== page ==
The year 2015 was very significant in the history of modern Cuba. It looks like 2016 will bring about even more change, and change at an accelerating rate. Just a little over 12 months ago–on December 17, 2014–President Obama and President Raul Castro made televised announcements in their respective countries. They both stated that negotiations had been under way for a couple of years, with the goal of beginning the process of normalization between the governments of both countries.
The negotiations were coordinated and facilitated by both Pope Francis and the government of Canada, two entities that many Americans admire. The process of normalization is often confused with “ending the embargo.” The embargo is a matter of law, and must be ended by a vote of Congress, so it may not end for a long time. However, it has always been full of holes, exceptions, and exemptions. It has been selectively enforced and widely ignored, depending on what the specific issue was and who wanted to violate or ignore it. As you can imagine, huge cash payoffs and favors for key figures in both countries have likely determined the real outcome of individual parts of the embargo.
The process of normalization involves baby steps taken by both governments to gradually become more civil to each other, while agreeing to disagree on certain key issues. Some steps have been taken by executive action (the next American president may reverse them). Other steps involved ignoring and/or not enforcing certain laws and regulations. Both Obama and Castro have had to deal with hardline dissenters in both countries. In my opinion, significant change is rapidly occurring at the people-to-people level. It appears to be much slower between the governments, although things are still mostly moving forward.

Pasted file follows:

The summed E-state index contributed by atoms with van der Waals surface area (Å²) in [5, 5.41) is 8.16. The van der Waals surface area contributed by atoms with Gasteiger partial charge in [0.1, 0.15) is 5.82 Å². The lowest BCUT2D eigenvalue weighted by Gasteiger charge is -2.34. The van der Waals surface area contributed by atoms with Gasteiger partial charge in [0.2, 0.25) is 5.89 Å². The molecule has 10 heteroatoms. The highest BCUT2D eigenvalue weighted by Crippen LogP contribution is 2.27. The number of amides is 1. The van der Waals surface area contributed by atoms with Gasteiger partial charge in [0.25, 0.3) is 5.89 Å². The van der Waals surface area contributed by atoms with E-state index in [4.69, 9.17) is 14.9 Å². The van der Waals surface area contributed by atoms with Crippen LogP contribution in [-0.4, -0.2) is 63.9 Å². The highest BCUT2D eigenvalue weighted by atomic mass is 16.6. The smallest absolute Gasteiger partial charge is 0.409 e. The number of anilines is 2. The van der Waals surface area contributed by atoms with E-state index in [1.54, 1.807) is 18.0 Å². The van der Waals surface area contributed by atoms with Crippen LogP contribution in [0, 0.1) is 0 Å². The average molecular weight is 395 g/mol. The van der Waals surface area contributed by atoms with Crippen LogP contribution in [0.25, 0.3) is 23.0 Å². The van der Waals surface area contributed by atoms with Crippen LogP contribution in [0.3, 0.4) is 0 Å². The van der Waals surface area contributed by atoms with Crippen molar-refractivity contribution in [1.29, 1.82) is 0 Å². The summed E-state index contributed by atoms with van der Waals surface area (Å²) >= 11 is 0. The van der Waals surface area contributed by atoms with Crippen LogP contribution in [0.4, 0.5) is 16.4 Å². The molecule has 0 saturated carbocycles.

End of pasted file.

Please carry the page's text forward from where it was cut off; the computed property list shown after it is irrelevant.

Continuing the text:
Here is an example to illustrate this phenomenon: Beginning in 2015, the U.S. government graciously began to allow Americans to legally bring back $100 worth of rum and cigars. Before that, it was illegal. Since the only punishment (in the unlikely event you got caught) was confiscation, it was very common for Cuba visitors to bring back these items (but not listing them on their customs forms). Today, many visitors bring back much more than $100 worth of these items. (Rum is heavy; thus it is self-limiting. However, a backpack full of premium Cuban cigars can easily exceed this limit.) No worries—the entrepreneurial, non-governmental solution for American travelers is to simply ask a Cuban to write out a different receipt for “Cuban cigars costing USD $95.” In US customs, the traveler would claim $95 worth of Cuban cigars on his customs forms. In the unlikely event he is asked for proof, he pulls out his receipt for $95. This solution works well for everybody involved: The Cubans who produced the cigars, the Americans who bought them, the customs officers (who have much more important things to deal with), and the U.S. government bureaucracy. Numerous officials at various levels can justify their positions writing, approving, and updating hundreds pages of regulations. And finally, the Obama Administration can take credit for a small, “baby-step” towards normalization.
Personally–I think it is wonderful to see libertarian, free-market citizens of both countries create work-arounds to the multitude of bureaucratic and complicated, counter-productive laws, guidelines, and regulations (which in many ways are similar to the U.S. Tax Code). So if the next US president tries to reverse normalization, it may mean more expense, delays, and problems for big companies, but not for individual Cubans or Americans. There is really no need to fight a slow, lumbering giant, stuck in the mud—when you can simply just go around it!
So even if the next U.S. President reverses all of President Obama’s recent executive orders regarding Cuba, it will mostly be symbolic. There was a 50% increase in the number of American visitors in 2015 compared with 2014. This incredible rate is projected to continue to increase each year indefinitely. Hotel rates in Havana will continue to skyrocket, but the availability of bed-and-breakfast accommodations in refurbished Cuban homes is also increasing substantially. Outside of Havana–in the countryside, and in Central and Eastern Cuba–there is a fascinating country full of friendly and hospitable Cubans looking forward to meeting more Americans. I’ve driven the island from tip to tip, and I can assure you the entire country is a fascinating and wonderful place to visit.